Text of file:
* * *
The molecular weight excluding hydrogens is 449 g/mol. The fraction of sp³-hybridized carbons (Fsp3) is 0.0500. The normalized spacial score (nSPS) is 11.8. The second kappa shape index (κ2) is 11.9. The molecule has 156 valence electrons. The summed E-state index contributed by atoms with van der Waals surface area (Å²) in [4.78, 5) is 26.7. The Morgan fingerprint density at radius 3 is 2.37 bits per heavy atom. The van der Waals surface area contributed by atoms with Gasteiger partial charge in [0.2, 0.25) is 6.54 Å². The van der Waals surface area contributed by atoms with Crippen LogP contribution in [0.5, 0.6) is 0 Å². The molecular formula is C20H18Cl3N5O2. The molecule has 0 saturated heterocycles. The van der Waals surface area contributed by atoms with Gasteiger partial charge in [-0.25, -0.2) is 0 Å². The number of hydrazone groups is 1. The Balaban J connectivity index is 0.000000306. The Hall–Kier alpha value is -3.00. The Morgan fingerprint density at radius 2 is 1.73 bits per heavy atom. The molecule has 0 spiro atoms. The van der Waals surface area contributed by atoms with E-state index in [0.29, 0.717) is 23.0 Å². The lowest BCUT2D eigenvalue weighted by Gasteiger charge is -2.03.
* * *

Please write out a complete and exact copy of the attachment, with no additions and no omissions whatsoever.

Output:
The molecular weight excluding hydrogens is 449 g/mol. The fraction of sp³-hybridized carbons (Fsp3) is 0.0500. The normalized spacial score (nSPS) is 11.8. The second kappa shape index (κ2) is 11.9. The molecule has 156 valence electrons. The summed E-state index contributed by atoms with van der Waals surface area (Å²) in [4.78, 5) is 26.7. The Morgan fingerprint density at radius 3 is 2.37 bits per heavy atom. The van der Waals surface area contributed by atoms with Gasteiger partial charge in [0.2, 0.25) is 6.54 Å². The van der Waals surface area contributed by atoms with Crippen LogP contribution in [0.5, 0.6) is 0 Å². The molecular formula is C20H18Cl3N5O2. The molecule has 0 saturated heterocycles. The van der Waals surface area contributed by atoms with Gasteiger partial charge in [-0.25, -0.2) is 0 Å². The number of hydrazone groups is 1. The Balaban J connectivity index is 0.000000306. The Hall–Kier alpha value is -3.00. The Morgan fingerprint density at radius 2 is 1.73 bits per heavy atom. The molecule has 0 spiro atoms. The van der Waals surface area contributed by atoms with E-state index in [0.29, 0.717) is 23.0 Å². The lowest BCUT2D eigenvalue weighted by Gasteiger charge is -2.03.